Speeches Make Me a Ball of Nerves…
I don’t really like public speaking. In fact, I’m not good at it and it makes me super nervous. Writing a speech isn’t really the problem. I’m not a great speech writer, but I could write one fairly quickly. Practicing it and actually being good at the delivery is something else. I wrote the MOH speech for my best friend’s wedding a few weeks ago. I’ve practiced it a few times, but pretty much procrastinated. Her wedding is tomorrow and I am definitely not ready for giving the speech to the large crowd that will be there tomorrow. Here are a few things I’ve learned over the years of speeches in school and presentations in class or at work.
1. Drafts are drafts for a reason.
It is highly unlikely for you to write one version and call it a day. Start early and prep. Give it a break and then look at it again. You may find that there are things that you don’t like and start scratching out. You may want to re-order certain things.
2. Think about how to convey your message.
What kind of speech are you giving? How much time do you have? Who is your audience? Humour is good, but how much? These are all things you need to consider when drafting your speech. The way you speak and your body language also says a lot. Fidgeting TELLS people you’re nervous. Speaking firmly comes with practice (See point #3). You don’t want to sound monotone either as you give the speech. We can go to Siri for that. Think about how you would talk to a friend normally. If you were just casually speaking to them, how would the same blurb come out? Use that emotion!
A lot of people get nervous when giving speeches or presentations. It’s normal. Practice gets you more comfortable in your own skin. Don’t practice in bed. Practice standing up. Practice not staring at your speech. Practice your timing. Nervous speeches can speed up pretty easily. Keep yourself paced and practicing helps you remember that.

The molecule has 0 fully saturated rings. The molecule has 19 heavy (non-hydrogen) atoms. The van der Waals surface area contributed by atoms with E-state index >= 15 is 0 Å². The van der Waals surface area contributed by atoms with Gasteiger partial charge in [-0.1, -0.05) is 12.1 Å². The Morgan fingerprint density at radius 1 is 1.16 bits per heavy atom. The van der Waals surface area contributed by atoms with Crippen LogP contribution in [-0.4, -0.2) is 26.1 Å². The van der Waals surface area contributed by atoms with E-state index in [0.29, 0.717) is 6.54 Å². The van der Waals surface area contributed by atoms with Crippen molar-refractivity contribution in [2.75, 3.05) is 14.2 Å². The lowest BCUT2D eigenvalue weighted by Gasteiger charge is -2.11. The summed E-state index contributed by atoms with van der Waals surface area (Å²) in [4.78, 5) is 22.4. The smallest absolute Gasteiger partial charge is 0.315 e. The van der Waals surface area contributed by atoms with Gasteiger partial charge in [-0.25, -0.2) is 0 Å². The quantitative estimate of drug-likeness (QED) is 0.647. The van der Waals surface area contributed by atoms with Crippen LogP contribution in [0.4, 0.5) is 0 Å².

4. Cue cards
Maybe you don’t like cue cards. Use something else. I’ve seen people give speeches like they’re reading off the printed copy of the speech. There is no raising of the eyes to look at the audience. There is no connection. If you’ve done #2, you can probably remember the gist of what you want to say in your speech. Make notes or write down the key points on a cue card or something smaller that will help you trigger your next topic or section of the speech.
5. No pressure
In my case, I’m giving a speech at a wedding. I’ve come to the realization that many people are no longer paying attention to you by this time. They’re conversing with their table or they’re trying to hear you but there is so much going on in the hall that they may not be able to. Speak firm and clear. Don’t rush it. If the large group is making you nervous, remember that the important people who you want to give the speech to are really the people at the head table (i.e. the bride and groom). They’re the ones who matter in this speech so focus on them. Take the pressure off yourself by trying to focus on everyone else in the room.
Here’s to hoping that tomorrow’s speech won’t have me all tripped up!